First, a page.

Autumn color needn't be restricted to the reds, oranges and yellows that we have come to expect from mums and maples.
Granted, these traditional plants have a place in the fall garden and go a long way to make this time of year so colorful. Gardeners have long appreciated how they brighten otherwise declining gardens with bursts of floral pigment.
Yet with a little shopping around, gardeners can add splashes of pinks, blues, whites and purples to their garden's autumn palette merely by selecting a different fall blooming perennial the aster.
The greater the assortment of asters, the more colorful the garden becomes. And with dozens of varieties available, this hardy perennial offers a delightful alternative from the traditional mums in the fall garden.
Small, colorful blooms
Though not planted as commonly as the mum, asters are becoming more popular.
Asters bear daisylike flowerheads with different-colored centers, often yellow. The arrangement of flower petals may be sparse, thin and long, like Aster thomsonii Nanus, giving the plant a spiky look. Or they may be thick, full and short, like Aster novi-belgii Apple Blossom, producing a flower with more of a pompom look.
But don't expect giant flowers. Typically, aster blooms are on the small side, ranging from 1 inches to 2 inches across.
Aster flowers sit atop stems that are usually tall and erect, though a few have spreading stems. The particularly tall varieties those reaching nearly 3 feet need staking to keep stems upright. The plant's foliage may be long and lance-shaped or broad and heart-shaped.
Both fall bloomers mums and asters have much in common. For one, the stems of both can be trimmed back in late spring or early summer to encourage bushiness and abundant flower production. Also, like mums, some aster varieties may need dividing every two or three years to promote plant hardiness and vigor.
Finally, though asters and mums are described as hardy for this zone, they sometimes fail to survive especially cold winters. Ample compost during planting and mulch for protection with the onset of winter may increase the likelihood of survival.
No matter the garden site, you are likely to find an aster to plant in it. Plant asters in wildflower gardens, in rock gardens, along a stream or pond, or in drifts in a mixed flower bed. Companion plants include goldenrod, Joe Pye Weed, ornamental grasses and white coneflower.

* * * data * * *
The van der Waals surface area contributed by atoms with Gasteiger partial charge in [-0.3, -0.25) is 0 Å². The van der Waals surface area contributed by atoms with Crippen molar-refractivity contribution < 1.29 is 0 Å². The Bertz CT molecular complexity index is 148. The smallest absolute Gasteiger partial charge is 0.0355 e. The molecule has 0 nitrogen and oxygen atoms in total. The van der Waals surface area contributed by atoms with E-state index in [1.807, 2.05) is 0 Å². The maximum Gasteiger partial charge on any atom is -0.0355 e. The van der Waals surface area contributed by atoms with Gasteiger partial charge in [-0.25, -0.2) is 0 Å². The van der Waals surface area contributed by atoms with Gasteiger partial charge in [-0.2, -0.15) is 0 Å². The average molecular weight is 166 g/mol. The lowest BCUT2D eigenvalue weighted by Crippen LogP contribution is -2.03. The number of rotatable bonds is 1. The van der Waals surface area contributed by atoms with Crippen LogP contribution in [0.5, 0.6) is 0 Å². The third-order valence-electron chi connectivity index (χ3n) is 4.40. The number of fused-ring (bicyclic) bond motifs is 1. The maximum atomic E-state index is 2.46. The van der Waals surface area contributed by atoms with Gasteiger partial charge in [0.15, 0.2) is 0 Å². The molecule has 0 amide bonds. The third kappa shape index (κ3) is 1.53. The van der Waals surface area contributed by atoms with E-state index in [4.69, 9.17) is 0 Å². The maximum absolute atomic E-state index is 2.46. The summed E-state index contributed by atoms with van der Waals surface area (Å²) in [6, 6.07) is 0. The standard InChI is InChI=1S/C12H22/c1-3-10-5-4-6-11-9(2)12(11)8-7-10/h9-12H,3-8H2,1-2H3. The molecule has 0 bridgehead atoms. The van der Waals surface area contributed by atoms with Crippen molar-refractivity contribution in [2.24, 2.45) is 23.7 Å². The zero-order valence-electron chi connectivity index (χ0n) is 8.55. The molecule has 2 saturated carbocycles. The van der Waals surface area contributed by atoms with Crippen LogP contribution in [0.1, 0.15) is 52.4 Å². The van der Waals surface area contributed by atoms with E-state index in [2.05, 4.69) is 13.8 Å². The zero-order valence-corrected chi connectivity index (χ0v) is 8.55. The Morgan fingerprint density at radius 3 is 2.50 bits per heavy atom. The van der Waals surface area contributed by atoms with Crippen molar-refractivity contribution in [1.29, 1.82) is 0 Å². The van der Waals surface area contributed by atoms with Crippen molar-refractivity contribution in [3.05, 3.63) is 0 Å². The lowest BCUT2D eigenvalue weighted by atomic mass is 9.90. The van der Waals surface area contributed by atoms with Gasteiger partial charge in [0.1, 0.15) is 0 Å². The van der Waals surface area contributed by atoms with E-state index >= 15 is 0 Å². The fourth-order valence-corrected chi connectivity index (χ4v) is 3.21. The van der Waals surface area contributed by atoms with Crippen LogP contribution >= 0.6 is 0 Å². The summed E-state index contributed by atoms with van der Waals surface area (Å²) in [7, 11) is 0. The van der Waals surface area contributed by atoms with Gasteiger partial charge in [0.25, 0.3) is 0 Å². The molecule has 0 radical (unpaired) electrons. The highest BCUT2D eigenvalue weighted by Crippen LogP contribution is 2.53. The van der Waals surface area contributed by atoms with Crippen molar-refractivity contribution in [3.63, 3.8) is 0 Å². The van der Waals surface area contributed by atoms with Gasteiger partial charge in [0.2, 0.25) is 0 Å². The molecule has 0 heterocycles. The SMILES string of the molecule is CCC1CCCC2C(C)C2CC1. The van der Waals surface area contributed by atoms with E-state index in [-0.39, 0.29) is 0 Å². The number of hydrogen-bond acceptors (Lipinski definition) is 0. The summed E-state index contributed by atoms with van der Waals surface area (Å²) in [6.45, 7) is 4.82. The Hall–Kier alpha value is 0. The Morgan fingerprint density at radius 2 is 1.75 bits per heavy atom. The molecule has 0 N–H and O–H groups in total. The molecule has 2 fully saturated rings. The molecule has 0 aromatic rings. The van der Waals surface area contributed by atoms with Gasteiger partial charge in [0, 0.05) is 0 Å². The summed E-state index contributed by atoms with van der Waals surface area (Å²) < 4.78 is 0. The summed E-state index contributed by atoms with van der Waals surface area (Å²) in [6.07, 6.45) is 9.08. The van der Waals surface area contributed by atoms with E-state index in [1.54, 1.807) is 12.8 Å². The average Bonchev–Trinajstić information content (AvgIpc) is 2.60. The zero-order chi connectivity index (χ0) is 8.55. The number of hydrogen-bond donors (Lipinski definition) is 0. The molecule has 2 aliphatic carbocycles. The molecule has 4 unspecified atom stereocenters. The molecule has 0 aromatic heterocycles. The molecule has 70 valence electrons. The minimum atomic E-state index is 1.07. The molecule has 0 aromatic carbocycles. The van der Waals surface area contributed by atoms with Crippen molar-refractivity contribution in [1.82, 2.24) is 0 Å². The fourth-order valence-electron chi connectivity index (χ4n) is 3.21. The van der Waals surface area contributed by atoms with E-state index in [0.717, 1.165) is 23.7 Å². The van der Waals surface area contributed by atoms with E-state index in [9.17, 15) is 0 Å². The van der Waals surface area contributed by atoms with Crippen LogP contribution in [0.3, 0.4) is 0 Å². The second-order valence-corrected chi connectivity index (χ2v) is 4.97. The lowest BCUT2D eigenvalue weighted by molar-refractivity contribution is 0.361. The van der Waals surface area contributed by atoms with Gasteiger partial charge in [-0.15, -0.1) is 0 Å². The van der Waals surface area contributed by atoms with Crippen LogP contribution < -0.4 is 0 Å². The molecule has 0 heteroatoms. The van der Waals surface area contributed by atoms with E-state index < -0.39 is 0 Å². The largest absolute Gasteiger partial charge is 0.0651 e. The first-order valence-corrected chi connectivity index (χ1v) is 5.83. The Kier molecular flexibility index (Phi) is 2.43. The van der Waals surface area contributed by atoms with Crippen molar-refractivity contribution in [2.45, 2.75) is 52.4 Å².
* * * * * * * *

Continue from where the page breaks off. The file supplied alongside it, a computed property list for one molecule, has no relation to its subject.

Cultivation is relatively simple and falls into three categories. One group of asters loves sunny sites with well-drained, moderately fertile soil. Another group prefers sun or partial shade with moist, fertile soil. The third group likes partial shade and moist, fertile soil.
Unfortunately, gardeners have found that pests and diseases sometimes plague asters. They may be prone to Verticillium wilt, gray mold, powdery mildew, rusts and fungal leaf spots. Aphids, slugs, snails and nematodes also have a taste for asters. To minimize pest and disease problems, follow sound horticultural practices.
Asters can be propagated with seed sown in containers or through plant division. To divide asters, lift the plant from the ground, rinse away soil to reveal its fibrous root system and separate runners. Replant only healthy asters, which will quickly establish new plants.
Not all asters are perennial. Like their cousins, annual asters provide a variety of bloom colors in late summer and early fall. Their flower heads may reach as large as 5 inches across and their height ranges from miniature 6-inch varieties to those that are 3 feet tall.
Unlike other annuals that tend to bloom all season, annual asters are in flower only about one month and do not rebloom when cut back. Of course, bloom time can be extended with staggered planting. Cut flowers are long-lived and air-dry well for preserving.
No matter the type of aster you plan to grow in your garden and in spite of the extra care that may be required, you will be rewarded with an attractive plant and sure-fire fall blooms. And, as a bonus, butterflies will flutter around the garden to visit the asters.
Carol Boncella is education coordinator at Lawrence Memorial Hospital and garden writer for the Journal-World.